o if the patients are followed over time:
 If severely injured, the vocal processes will gradually assume a resting position 1 to 3 mm apart. The less injured they are, the further will be their range of ABduction.
 They may actively ADduct during sniffing (synkinesis).
 with deep or rapid inspiration, the membranous portion of the vocal cords may pull medially because of their proximity and Bernoulli's effect.
• Laryngeal EMG (electromyogram) can be used to assess which muscles are denervated and whether synkinesis is present though it is a bit of a tedious and uncomfortable exam and requires a lot of interpretation.
• One of the most important issues for the diagnostician is to differentiate between fixation of the vocal cords from scarring versus vocal paresis and paralysis.
Treatment

This will depend on where in the time course of the injury and recovery the patient is.
Medical
• Botox injections
o botulinum toxin injections can be useful in two different ways
 injecting the TA or the LCA muscles can lead to opening of the airway and better breathing
 the same injection can be used diagnostically as the amount of opening or ABduction that you get with a Botox injection into both sides can be used to compare which side has the largest potential range of motion
o On the downside, since there are typically fewer motor units after an injury, the patient may be very sensitive to small changes in dosage having larger ranges of effect.
Behavioral
• Early, just using the voice is appropriate as this provides some stimulation to any of the muscles that have residual innervation
• tipping the chin down or to the side can improve the swallowing of liquids during the early phase when the vocal cords are far apart
Surgical
• Medialization (temporary) with an in office injection early in the injury.
o Collagen
 Human collagen Cymetra by LifeCell Corporation
 Bovine collagen Zyplast by Mcghan Pharmaceuticals
 Patient information on injections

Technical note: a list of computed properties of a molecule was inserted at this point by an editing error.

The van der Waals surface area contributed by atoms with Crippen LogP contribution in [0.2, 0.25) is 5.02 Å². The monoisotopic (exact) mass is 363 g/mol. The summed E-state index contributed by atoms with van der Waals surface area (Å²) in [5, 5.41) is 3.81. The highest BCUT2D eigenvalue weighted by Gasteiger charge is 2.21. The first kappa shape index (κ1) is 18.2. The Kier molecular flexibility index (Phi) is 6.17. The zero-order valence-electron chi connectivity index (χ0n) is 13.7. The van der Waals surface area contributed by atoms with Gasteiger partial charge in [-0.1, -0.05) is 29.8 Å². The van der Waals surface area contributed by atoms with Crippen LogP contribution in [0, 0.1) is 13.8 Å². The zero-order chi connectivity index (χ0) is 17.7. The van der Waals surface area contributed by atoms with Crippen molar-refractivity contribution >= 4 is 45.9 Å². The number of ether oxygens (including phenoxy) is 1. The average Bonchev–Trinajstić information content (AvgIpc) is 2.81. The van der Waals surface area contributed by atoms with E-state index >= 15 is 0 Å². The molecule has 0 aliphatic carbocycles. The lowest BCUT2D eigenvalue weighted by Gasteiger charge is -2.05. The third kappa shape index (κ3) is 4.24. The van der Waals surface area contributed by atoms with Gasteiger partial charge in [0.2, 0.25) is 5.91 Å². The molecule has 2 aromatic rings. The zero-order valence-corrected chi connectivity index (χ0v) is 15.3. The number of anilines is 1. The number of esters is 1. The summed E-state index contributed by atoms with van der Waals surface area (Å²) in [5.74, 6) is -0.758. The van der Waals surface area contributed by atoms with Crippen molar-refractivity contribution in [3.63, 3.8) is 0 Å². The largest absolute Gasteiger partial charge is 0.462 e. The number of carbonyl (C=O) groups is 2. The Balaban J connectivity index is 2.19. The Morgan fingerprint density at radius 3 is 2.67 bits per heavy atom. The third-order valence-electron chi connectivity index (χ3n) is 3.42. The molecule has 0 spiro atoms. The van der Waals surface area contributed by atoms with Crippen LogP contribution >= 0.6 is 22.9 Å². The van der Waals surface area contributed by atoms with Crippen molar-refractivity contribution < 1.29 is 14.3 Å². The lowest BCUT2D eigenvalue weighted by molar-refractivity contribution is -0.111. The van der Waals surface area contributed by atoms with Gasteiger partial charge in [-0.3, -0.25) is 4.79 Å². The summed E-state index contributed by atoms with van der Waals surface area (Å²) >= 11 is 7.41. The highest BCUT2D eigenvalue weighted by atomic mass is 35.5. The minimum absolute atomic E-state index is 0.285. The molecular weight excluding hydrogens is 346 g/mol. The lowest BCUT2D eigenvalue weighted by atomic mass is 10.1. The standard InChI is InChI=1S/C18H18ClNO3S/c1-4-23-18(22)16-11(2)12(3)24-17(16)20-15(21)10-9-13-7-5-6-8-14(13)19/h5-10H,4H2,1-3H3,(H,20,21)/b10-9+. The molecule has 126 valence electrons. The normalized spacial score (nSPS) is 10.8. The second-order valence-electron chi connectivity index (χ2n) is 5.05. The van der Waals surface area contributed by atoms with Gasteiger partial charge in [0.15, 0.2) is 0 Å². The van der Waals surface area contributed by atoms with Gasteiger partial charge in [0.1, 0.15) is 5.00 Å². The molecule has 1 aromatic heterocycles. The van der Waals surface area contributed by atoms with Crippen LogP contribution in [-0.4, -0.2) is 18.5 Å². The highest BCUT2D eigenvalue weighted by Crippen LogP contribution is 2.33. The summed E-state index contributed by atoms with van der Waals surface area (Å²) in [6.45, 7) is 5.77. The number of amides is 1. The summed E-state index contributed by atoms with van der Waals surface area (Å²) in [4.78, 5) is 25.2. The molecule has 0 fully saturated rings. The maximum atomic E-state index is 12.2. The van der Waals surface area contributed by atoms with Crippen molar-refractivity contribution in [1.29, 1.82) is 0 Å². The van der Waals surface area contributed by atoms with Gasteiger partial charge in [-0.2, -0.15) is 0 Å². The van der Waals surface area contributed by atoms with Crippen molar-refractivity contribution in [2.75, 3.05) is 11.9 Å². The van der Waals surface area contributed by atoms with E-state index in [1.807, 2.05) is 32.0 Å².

o Radiesse - possibly useful, though it may be too long lasting. One might consider Radiesse gel.
o Gelfoam - I haven't used this for years because of its short duration and difficulty mixing and injecting
• Late in the injury when both vocal folds are together
o multiple options, each with varying degrees of compromise between quality of voice and volume of air. The most important thing for the physician is to view the ADduction and ABduction of the vocal cords closely and see which one moves the most appropriately and through the greatest range of motion and then if using a destructive procedure, work on the one that is most fixated
 Tracheotomy - this can be done alone and is "curative" in that there is an adequate airway via the tracheotomy, and there is excellent voice via the vocal cords with the tracheotomy plugged. However, there is a device and hole in the neck that needs to be maintained for a lifetime and swimming is no longer an option with a hole in the neck
 Laser arytenoidectomy
 Laser cordotomy
 Often a temporary tracheostomy is done with the above procedures while waiting for post-surgical swelling to resolve.
 Arytenoid lateralization via suture with accompanying medialization of the membranous portion of the vocal cord to improve airway while maintaining some voice.
 Selective denervation of the anterior branch of the recurrent laryngeal nerve
o None of these options are perfect, though with care, many times a good balance can be reached between vocal volume and ease of breathing. I use different combinations of the above procedures depending on the patient's needs, the degree of weakness, the degree of synkinesis and how long it has been since the injury.
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RECURRENT LARYNGEAL NERVE INJURY: AN EXPERIENCE WITH 310 THYROIDECTOMIES
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http://www.ayubmed.edu.pk/JAMC/PAST/...aq%20Ahmed.pdf